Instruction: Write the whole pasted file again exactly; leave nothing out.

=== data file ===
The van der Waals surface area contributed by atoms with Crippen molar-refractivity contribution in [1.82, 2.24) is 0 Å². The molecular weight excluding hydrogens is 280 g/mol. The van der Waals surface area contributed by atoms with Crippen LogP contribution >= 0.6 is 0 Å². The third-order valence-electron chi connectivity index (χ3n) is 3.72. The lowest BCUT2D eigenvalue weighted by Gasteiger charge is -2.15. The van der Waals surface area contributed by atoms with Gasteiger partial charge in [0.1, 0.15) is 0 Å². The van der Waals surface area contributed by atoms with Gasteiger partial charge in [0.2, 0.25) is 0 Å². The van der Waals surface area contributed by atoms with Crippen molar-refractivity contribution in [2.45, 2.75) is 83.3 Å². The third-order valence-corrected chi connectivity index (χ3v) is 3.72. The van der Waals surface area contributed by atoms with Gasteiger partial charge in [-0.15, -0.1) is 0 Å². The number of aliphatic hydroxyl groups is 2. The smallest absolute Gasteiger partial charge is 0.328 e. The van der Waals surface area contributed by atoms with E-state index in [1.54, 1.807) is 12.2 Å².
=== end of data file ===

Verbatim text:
The van der Waals surface area contributed by atoms with Crippen molar-refractivity contribution in [1.82, 2.24) is 0 Å². The molecular weight excluding hydrogens is 280 g/mol. The van der Waals surface area contributed by atoms with Crippen LogP contribution >= 0.6 is 0 Å². The third-order valence-electron chi connectivity index (χ3n) is 3.72. The lowest BCUT2D eigenvalue weighted by Gasteiger charge is -2.15. The van der Waals surface area contributed by atoms with Gasteiger partial charge in [0.1, 0.15) is 0 Å². The van der Waals surface area contributed by atoms with Gasteiger partial charge in [0.2, 0.25) is 0 Å². The van der Waals surface area contributed by atoms with Crippen molar-refractivity contribution in [2.45, 2.75) is 83.3 Å². The third-order valence-corrected chi connectivity index (χ3v) is 3.72. The van der Waals surface area contributed by atoms with Gasteiger partial charge in [-0.15, -0.1) is 0 Å². The number of aliphatic hydroxyl groups is 2. The smallest absolute Gasteiger partial charge is 0.328 e. The van der Waals surface area contributed by atoms with E-state index in [1.54, 1.807) is 12.2 Å².